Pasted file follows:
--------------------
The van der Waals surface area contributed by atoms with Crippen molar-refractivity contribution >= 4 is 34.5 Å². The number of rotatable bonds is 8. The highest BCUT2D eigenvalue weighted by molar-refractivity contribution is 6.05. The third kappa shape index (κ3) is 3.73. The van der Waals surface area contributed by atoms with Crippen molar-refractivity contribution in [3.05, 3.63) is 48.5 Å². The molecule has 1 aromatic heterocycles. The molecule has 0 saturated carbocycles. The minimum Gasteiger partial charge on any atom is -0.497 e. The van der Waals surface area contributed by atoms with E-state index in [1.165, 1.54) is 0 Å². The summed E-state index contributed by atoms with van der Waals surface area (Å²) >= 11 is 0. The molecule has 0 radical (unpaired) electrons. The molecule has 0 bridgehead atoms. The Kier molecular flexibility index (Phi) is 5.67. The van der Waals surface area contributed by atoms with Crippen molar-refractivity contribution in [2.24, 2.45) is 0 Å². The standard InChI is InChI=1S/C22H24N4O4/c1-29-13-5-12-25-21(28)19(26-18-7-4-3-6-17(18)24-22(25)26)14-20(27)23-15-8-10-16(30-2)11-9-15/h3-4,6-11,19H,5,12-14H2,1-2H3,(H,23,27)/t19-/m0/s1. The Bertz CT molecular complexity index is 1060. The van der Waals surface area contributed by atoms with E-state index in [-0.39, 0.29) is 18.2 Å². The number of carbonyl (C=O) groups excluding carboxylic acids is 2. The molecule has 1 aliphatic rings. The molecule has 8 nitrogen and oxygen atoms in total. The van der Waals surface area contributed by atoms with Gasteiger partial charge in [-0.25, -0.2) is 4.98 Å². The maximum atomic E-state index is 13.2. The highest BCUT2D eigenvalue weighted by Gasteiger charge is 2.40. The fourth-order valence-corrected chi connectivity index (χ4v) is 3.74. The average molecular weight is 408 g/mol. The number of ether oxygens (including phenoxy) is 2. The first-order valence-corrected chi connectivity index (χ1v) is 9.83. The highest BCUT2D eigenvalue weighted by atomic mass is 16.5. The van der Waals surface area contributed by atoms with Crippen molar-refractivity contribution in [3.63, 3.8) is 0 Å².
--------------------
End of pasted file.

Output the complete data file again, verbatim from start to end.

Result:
The van der Waals surface area contributed by atoms with Crippen molar-refractivity contribution >= 4 is 34.5 Å². The number of rotatable bonds is 8. The highest BCUT2D eigenvalue weighted by molar-refractivity contribution is 6.05. The third kappa shape index (κ3) is 3.73. The van der Waals surface area contributed by atoms with Crippen molar-refractivity contribution in [3.05, 3.63) is 48.5 Å². The molecule has 1 aromatic heterocycles. The molecule has 0 saturated carbocycles. The minimum Gasteiger partial charge on any atom is -0.497 e. The van der Waals surface area contributed by atoms with E-state index in [1.165, 1.54) is 0 Å². The summed E-state index contributed by atoms with van der Waals surface area (Å²) >= 11 is 0. The molecule has 0 radical (unpaired) electrons. The molecule has 0 bridgehead atoms. The Kier molecular flexibility index (Phi) is 5.67. The van der Waals surface area contributed by atoms with Crippen molar-refractivity contribution in [2.24, 2.45) is 0 Å². The standard InChI is InChI=1S/C22H24N4O4/c1-29-13-5-12-25-21(28)19(26-18-7-4-3-6-17(18)24-22(25)26)14-20(27)23-15-8-10-16(30-2)11-9-15/h3-4,6-11,19H,5,12-14H2,1-2H3,(H,23,27)/t19-/m0/s1. The Bertz CT molecular complexity index is 1060. The van der Waals surface area contributed by atoms with E-state index in [-0.39, 0.29) is 18.2 Å². The number of carbonyl (C=O) groups excluding carboxylic acids is 2. The molecule has 1 aliphatic rings. The molecule has 8 nitrogen and oxygen atoms in total. The van der Waals surface area contributed by atoms with Gasteiger partial charge in [-0.25, -0.2) is 4.98 Å². The maximum atomic E-state index is 13.2. The highest BCUT2D eigenvalue weighted by Gasteiger charge is 2.40. The fourth-order valence-corrected chi connectivity index (χ4v) is 3.74. The average molecular weight is 408 g/mol. The number of ether oxygens (including phenoxy) is 2. The first-order valence-corrected chi connectivity index (χ1v) is 9.83. The highest BCUT2D eigenvalue weighted by atomic mass is 16.5. The van der Waals surface area contributed by atoms with Crippen molar-refractivity contribution in [3.63, 3.8) is 0 Å².